In a recent episode of the podcast The Problem with Jon Stewart, the veteran comedian joked about anti-Semitic tropes in J.K. Rowling’s Harry Potter series, pointing out similarities between the goblins who work at the wizard bank Gringotts and historically racist depictions of Jewish people.
“Here’s how you know Jews are still where they are,” Stewart said in a December 16th episode. “Talking to people, what I say is: Have you ever seen a Harry Potter movie? … Have you ever seen the scenes in Gringotts Bank? … Do you know what those folks who run the bank are? … Jews!”
To demonstrate his point, he referenced the 1903 text The Protocols of the Elders of Zion, a piece of propaganda which helped popularize the idea of an international Jewish conspiracy. Speaking to an imaginary Harry Potter fan, he said, “Let me show you this from The Protocols of the Elders of Zion, I just want to show you a caricature. And they’re like, ‘Oh look at that, that’s from Harry Potter.’ And you’re like, ‘No, that’s a caricature of a Jew from an antisemitic piece of literature!’
“J.K. Rowling was like, ‘Can we get these guys to run our bank?’ It’s a wizarding world… We can ride dragons, you can have a pet owl, but who should run the bank? Jews,” he said. “Yeah, they look like Jews, but what if the teeth were sharper?”
In racist literature of the past and present, Jewish people are often presented as having long noses and clawed hands that are often grasping at gold coins. “It was one of those things where I saw it on the screen and I was expecting the crowd to be like, ‘Holy shit, [Rowling] did not, in a wizarding world, just throw Jews in there to run the fucking underground bank,” Stewart added. “And everybody was just like, ‘Wizards.’ It was so weird.” Referencing the house elf slaves, he added, “Even [the character] Dobby, it was like, ‘That’s fucked up.'”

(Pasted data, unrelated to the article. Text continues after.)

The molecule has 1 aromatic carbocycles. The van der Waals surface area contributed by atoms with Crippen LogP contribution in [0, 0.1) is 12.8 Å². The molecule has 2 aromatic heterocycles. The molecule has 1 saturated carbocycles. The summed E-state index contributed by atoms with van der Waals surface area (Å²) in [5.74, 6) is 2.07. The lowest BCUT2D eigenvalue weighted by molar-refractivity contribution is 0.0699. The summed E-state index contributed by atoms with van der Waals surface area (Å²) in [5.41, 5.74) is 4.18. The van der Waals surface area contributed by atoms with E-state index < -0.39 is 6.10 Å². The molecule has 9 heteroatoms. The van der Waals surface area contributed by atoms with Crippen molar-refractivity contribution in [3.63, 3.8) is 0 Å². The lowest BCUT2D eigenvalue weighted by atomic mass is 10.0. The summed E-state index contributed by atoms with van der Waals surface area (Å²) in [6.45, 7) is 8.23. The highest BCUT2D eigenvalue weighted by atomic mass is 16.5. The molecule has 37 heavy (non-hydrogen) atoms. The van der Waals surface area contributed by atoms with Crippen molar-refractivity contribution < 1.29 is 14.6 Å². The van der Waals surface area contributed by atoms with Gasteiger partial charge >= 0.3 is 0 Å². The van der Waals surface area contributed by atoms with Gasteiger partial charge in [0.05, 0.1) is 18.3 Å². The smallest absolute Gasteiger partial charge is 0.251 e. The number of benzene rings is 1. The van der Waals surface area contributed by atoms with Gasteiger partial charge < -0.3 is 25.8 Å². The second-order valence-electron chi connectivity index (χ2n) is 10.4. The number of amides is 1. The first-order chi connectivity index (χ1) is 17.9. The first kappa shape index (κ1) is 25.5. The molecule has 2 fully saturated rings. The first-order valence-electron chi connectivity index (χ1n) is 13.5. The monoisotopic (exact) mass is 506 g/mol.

Update: In response to news stories about the podcast, Stewart has released a new video clarifying his position. He called it a “light-hearted conversation,” about how “some tropes are so embedded in society that they’re basically invisible even in a considered process like moviemaking.” He added, “I do not think J.K. Rowling is anti-Semitic. I did not accuse her of being anti-Semitic. I do not think that the Harry Potter movies are anti-Semitic. I really love the Harry Potter movies — probably too much for a gentleman of my considerable age.”
Stewart also slammed Newsweek and other publications for suggesting that he was calling out Rowling. This is perhaps a bit strong, since he named a video clip of the original conversation “The Problem with Goblins: J. K. Rowling, Harry Potter, & Jews,” and even gave it the subtitle, “‘Antisemitic’ Tropes.” Check out “The Problem with Goblins,” as well as Stewart’s follow-up, below.